Gun violence has become one of the greatest challenges facing the United States, acting as a stark, polarizing topic of contention and true threat to innocent civilians in every state and community. With the deadliest mass shooting in the history of the United States taking place earlier this month, more groups are beginning to speak out against the nation's current set of laws and regulations that govern the sale of weapons, most notably assault rifles like the one used in Orlando.
"Service members are advocating gun reforms."
The Los Angeles Times reported that the attacks in Newtown, Connecticut, and Blacksburg, Virginia, marked the third and second largest mass shootings in history, respectively, taking place within the past 10 years alone. With more public outcry for reforms and a variety of organizations mobilizing to force the issue on Capitol Hill, service members – both active and retired – are also scaling up their efforts to catalyze change in legislation.
Military steps up
The Christian Science Monitor recently reported that the Veterans Coalition for Common Sense, which was launched just two days before the mass shooting in Orlando, is working to advocate for reforms in the federal government. According to the news provider, the group was formed by some of the more decorated veterans living today, including former commander of U.S. forces in Afghanistan General Stanley McChrystal, Admiral Eric Olson, who achieved the first four-star rank for a Navy SEAL, and the former Director of the Central Intelligence Agency General David Petraeus.
The group seeks to encourage common-sense legislation regarding gun sales and relevant background checks in hopes of stifling the current cycle of regular killings, which resulted in the deaths of roughly 33,000 civilians in 2015 alone, the source affirmed. The biggest qualm from the group appears to be against the National Rifle Association.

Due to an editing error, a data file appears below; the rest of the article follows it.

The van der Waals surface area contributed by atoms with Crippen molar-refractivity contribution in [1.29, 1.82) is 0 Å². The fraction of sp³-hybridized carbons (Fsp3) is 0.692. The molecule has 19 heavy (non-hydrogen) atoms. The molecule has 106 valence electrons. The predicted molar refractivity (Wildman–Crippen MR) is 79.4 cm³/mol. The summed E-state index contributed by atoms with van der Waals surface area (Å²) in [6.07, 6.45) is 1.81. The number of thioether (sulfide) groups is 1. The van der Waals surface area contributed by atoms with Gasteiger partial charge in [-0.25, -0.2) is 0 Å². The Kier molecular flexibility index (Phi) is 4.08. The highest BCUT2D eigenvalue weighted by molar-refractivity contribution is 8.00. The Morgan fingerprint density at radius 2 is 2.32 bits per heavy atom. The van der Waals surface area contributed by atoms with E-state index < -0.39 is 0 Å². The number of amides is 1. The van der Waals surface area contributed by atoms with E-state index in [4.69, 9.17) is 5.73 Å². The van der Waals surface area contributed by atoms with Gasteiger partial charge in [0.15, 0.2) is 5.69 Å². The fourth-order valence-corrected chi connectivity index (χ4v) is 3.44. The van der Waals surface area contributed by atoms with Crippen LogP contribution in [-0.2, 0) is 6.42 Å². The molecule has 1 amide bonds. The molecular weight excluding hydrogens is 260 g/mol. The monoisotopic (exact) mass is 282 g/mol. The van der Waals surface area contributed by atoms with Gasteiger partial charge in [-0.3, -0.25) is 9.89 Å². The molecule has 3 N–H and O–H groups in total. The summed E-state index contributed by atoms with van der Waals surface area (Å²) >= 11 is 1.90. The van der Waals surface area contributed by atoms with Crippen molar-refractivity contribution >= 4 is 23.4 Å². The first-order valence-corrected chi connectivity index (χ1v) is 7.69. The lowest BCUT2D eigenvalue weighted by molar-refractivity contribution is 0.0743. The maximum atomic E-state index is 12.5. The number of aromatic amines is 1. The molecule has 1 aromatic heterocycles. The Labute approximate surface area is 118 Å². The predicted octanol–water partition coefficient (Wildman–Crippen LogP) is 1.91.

"Policymakers should know that they're not alone when they stand up to the NRA – they'll have all of us behind them," U.S. Navy veteran and coalition advisory committee member Shawn VanDiver told the Christian Science Monitor. "My name might not carry much weight, but Gen. Petraeus, Gen. McChrystal, they do."
The news provider also cited research from the Global Strategy Group that found 91 percent of veterans support mandatory background checks and nearly 60 percent would approve of a complete ban on assault weapons.
Veterans are invaluable leaders
This is far from the first time veterans have stepped up to protect civilians far from the battlefield, right here at home. Groups formed by and comprising active and retired service members have been fighting for a range of causes throughout the past several decades. One, Veterans For Peace, took part in a demonstration to support two other organizations and protest New York Governor Andrew Cuomo's June 5 executive order that has been widely received as an attack on First Amendment rights.
With continued support from the military, advocacy groups will remain active in fighting for the rights of American civilians.